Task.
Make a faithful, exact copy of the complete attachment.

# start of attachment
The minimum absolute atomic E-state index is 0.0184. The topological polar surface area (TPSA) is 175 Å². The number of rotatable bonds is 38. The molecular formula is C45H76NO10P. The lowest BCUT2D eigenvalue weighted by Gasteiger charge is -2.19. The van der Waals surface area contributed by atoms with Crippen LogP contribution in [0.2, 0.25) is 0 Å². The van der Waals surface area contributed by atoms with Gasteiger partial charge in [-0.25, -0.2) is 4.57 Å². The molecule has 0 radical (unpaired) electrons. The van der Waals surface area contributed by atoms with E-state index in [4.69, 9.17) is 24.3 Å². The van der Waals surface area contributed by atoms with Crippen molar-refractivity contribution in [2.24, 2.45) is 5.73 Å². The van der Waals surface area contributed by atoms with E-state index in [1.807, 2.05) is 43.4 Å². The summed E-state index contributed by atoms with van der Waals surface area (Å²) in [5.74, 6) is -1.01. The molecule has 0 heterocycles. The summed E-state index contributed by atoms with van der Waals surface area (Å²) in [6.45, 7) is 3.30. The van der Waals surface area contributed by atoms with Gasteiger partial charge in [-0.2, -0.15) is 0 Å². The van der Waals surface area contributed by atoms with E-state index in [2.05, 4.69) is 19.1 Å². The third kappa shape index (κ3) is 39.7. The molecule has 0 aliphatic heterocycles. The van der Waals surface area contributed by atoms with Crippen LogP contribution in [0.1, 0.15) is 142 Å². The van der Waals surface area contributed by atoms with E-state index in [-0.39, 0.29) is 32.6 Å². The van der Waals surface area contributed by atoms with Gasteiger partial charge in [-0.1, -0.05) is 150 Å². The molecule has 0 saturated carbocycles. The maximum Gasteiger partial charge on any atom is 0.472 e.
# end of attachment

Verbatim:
The minimum absolute atomic E-state index is 0.0184. The topological polar surface area (TPSA) is 175 Å². The number of rotatable bonds is 38. The molecular formula is C45H76NO10P. The lowest BCUT2D eigenvalue weighted by Gasteiger charge is -2.19. The van der Waals surface area contributed by atoms with Crippen LogP contribution in [0.2, 0.25) is 0 Å². The van der Waals surface area contributed by atoms with Gasteiger partial charge in [-0.25, -0.2) is 4.57 Å². The molecule has 0 radical (unpaired) electrons. The van der Waals surface area contributed by atoms with E-state index in [4.69, 9.17) is 24.3 Å². The van der Waals surface area contributed by atoms with Crippen molar-refractivity contribution in [2.24, 2.45) is 5.73 Å². The van der Waals surface area contributed by atoms with E-state index in [1.807, 2.05) is 43.4 Å². The summed E-state index contributed by atoms with van der Waals surface area (Å²) in [5.74, 6) is -1.01. The molecule has 0 heterocycles. The summed E-state index contributed by atoms with van der Waals surface area (Å²) in [6.45, 7) is 3.30. The van der Waals surface area contributed by atoms with Gasteiger partial charge in [-0.2, -0.15) is 0 Å². The van der Waals surface area contributed by atoms with E-state index in [2.05, 4.69) is 19.1 Å². The third kappa shape index (κ3) is 39.7. The molecule has 0 aliphatic heterocycles. The van der Waals surface area contributed by atoms with Crippen LogP contribution in [0.1, 0.15) is 142 Å². The van der Waals surface area contributed by atoms with E-state index in [-0.39, 0.29) is 32.6 Å². The van der Waals surface area contributed by atoms with Gasteiger partial charge in [-0.1, -0.05) is 150 Å². The molecule has 0 saturated carbocycles. The maximum Gasteiger partial charge on any atom is 0.472 e.